The Rosenberg Case again. And the Met reopens.
My previous blog entry, on music critic Donald Rosenberg's virtual demotion by Cleveland's Plain Dealer (he is no longer allowed to cover performances by the Cleveland Orchestra -- the city's only internationally celebrated classical music ensemble), provoked several interesting comments, including one from Gary Hanson, the orchestra's executive director. Hanson reports that the orchestra's administration never exerted pressure on the newspaper's staff to muzzle Rosenberg, whose reviews of the interpretations of Franz Welser-Moest, the orchestra's music director since 2002, have often been negative. His statement sends the ball swiftly into the Plain Dealer's court. How could such an anomalous decision -- one that is so embarrassing to the newspaper -- have been made, and by whom, and why? It is clear that the newspaper's editors do not consider Rosenberg to be incompetent: were that the case, they would find a way of letting him go completely rather than simply removing him from the orchestra beat, and they would be acting properly in invoking the right to refrain from explaining their decision. But they surely they know that Rosenberg is not only respected by his colleagues but is also the author of the most comprehensive history of the Cleveland Orchestra ever published. Under the present circumstances, invoking the right to not explain themselves makes them look like two-bit opinion censors.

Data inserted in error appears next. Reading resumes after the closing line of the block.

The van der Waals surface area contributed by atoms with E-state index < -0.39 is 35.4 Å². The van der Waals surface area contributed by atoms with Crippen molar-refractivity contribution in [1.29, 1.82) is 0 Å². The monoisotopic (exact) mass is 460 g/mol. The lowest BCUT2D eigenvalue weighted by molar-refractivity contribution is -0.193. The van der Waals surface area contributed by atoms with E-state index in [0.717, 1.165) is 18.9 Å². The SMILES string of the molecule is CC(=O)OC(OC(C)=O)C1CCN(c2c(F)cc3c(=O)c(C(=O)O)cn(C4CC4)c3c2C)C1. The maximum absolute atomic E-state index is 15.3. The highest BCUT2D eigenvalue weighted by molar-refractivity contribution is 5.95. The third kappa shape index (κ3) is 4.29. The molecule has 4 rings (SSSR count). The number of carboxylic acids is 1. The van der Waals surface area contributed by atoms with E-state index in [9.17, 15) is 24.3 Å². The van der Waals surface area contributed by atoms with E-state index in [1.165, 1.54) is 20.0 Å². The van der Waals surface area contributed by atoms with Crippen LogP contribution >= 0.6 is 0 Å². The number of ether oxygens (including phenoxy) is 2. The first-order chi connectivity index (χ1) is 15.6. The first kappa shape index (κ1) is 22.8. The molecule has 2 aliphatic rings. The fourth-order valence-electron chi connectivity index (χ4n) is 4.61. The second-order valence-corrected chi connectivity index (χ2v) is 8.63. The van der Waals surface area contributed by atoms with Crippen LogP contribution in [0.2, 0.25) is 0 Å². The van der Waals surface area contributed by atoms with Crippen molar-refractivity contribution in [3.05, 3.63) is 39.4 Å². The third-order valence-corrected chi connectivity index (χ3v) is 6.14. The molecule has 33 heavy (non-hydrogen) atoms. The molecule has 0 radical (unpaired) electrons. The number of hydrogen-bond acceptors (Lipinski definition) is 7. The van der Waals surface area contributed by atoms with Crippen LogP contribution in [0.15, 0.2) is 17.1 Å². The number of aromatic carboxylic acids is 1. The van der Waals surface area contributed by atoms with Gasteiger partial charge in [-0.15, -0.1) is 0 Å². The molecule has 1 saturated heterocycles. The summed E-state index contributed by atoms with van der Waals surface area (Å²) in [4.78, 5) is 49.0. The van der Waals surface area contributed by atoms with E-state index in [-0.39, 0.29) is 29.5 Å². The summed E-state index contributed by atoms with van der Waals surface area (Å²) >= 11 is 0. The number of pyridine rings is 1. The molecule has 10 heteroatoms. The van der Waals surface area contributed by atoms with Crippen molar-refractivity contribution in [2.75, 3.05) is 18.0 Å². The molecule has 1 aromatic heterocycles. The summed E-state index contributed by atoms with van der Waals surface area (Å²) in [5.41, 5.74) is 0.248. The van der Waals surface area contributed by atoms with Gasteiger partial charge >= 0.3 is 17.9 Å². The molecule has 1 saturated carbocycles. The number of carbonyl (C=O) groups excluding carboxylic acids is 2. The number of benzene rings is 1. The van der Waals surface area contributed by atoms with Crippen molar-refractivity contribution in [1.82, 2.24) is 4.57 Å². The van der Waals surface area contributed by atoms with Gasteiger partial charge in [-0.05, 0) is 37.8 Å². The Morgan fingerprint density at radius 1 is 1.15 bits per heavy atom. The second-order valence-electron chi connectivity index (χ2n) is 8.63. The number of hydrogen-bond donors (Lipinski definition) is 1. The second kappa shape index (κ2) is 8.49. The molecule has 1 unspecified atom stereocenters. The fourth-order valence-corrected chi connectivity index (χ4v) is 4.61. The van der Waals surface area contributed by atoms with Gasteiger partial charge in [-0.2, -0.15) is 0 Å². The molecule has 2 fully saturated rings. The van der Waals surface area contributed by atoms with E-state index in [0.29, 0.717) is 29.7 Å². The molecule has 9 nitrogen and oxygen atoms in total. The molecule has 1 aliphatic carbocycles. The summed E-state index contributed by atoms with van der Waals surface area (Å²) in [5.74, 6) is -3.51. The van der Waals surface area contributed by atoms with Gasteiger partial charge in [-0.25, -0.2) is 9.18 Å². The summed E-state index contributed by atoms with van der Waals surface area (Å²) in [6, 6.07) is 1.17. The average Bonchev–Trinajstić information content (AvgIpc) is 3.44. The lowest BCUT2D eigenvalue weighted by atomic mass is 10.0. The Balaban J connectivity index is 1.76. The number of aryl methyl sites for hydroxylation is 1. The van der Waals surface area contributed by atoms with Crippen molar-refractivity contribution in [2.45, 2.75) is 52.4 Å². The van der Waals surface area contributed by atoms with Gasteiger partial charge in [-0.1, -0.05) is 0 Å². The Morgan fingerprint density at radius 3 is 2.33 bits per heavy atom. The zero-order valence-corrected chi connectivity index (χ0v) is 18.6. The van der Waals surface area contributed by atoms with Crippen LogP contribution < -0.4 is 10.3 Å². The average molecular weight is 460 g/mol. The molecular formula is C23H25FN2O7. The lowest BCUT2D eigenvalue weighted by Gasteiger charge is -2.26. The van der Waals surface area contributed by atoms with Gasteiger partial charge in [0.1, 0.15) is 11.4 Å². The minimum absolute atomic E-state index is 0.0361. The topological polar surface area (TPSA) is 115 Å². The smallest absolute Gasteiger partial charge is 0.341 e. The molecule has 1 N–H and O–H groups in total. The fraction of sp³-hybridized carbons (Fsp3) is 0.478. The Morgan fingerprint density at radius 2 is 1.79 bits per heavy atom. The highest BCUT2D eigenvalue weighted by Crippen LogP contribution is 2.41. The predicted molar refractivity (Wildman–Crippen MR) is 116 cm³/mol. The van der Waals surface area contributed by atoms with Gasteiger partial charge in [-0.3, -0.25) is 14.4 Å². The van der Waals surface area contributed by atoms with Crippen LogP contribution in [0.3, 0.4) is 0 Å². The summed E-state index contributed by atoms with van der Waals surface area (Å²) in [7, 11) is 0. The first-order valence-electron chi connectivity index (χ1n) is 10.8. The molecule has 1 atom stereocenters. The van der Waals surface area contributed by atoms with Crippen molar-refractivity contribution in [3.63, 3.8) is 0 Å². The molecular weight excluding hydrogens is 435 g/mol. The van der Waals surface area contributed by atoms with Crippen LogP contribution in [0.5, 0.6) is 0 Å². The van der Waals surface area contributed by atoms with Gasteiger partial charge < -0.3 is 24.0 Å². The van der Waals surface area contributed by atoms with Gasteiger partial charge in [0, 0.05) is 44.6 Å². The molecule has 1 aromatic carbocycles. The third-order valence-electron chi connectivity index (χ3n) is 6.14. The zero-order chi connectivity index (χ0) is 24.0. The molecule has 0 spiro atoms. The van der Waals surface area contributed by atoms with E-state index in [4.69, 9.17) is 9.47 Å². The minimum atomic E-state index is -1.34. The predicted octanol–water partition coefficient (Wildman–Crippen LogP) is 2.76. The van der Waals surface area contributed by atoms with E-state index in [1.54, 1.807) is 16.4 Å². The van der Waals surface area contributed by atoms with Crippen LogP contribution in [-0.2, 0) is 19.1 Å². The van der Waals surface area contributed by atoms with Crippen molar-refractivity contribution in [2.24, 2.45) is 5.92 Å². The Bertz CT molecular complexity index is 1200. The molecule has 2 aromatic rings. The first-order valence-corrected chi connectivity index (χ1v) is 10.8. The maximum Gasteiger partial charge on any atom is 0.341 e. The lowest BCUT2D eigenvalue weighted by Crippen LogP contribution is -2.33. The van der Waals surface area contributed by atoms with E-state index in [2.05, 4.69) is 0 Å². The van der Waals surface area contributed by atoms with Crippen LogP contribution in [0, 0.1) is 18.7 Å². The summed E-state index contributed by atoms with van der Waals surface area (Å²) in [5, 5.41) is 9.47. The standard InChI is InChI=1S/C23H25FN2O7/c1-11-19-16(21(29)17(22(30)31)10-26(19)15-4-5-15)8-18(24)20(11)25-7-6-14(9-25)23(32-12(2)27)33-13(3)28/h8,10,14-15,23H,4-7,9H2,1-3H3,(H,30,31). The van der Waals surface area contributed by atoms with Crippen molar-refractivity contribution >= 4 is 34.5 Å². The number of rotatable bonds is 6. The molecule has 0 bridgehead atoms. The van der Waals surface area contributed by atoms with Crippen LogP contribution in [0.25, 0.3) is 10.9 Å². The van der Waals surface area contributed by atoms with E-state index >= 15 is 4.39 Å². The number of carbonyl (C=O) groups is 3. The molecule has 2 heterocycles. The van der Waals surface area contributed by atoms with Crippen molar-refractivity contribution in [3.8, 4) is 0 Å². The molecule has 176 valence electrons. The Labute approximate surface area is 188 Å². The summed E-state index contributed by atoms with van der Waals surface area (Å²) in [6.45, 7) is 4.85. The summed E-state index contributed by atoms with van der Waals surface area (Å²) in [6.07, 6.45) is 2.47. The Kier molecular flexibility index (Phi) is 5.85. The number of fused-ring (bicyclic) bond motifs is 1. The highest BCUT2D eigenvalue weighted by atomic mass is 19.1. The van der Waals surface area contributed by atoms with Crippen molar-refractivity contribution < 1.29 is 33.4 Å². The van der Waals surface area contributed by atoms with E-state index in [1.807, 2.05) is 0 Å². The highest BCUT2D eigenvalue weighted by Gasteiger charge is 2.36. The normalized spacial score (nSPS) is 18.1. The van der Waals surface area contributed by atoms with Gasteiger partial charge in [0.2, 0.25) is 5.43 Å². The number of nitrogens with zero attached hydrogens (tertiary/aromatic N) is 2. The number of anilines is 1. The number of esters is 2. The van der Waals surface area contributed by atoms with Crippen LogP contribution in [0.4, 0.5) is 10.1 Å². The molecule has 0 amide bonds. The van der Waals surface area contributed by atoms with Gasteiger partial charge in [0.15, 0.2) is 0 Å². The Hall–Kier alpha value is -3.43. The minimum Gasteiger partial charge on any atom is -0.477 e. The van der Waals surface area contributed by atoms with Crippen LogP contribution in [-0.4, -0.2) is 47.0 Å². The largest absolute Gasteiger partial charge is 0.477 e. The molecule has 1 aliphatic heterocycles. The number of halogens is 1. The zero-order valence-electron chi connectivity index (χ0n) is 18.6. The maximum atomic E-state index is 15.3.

I apologize to commenter (and friend) David Kettler for my ill-advised, smart-alecky reference to the Rosenberg execution. To commenter H. C. Yourow: I believe that if you look up any of Rosenberg's Plain Dealer articles you will find his email address. (Try www.cleveland.com and take it from there.) And with "Claveciniste du feu" I would politely debate the opinion that "conducting symphonic concerts requires a different level of emotional commitment between the conductor and the players" than conducting opera demands. Some conductors may be better in the pit than on the concert platform, or vice-versa, but the ideal level of commitment is always As High As Possible.
Speaking of opera..... I don't normally attend opening night galas anywhere because I don't like the atmosphere and because I feel about as comfortable in a tuxedo as I would feel in a clown suit, complete with purple wig and red lightbulb nose. Also, the last such event I attended -- the 2004 re-opening of La Scala after the venerable house had undergone major renovations (I was covering the first night for the New York Times) -- was followed barely a month later by Riccardo Muti's resignation as the ensemble's music director, and I don't want to jinx any other arts organization. Nevertheless, I did attend this week's Metropolitan Opera opening night -- a showcase for soprano Renee Fleming, who has long been and is still a great favorite with American audiences.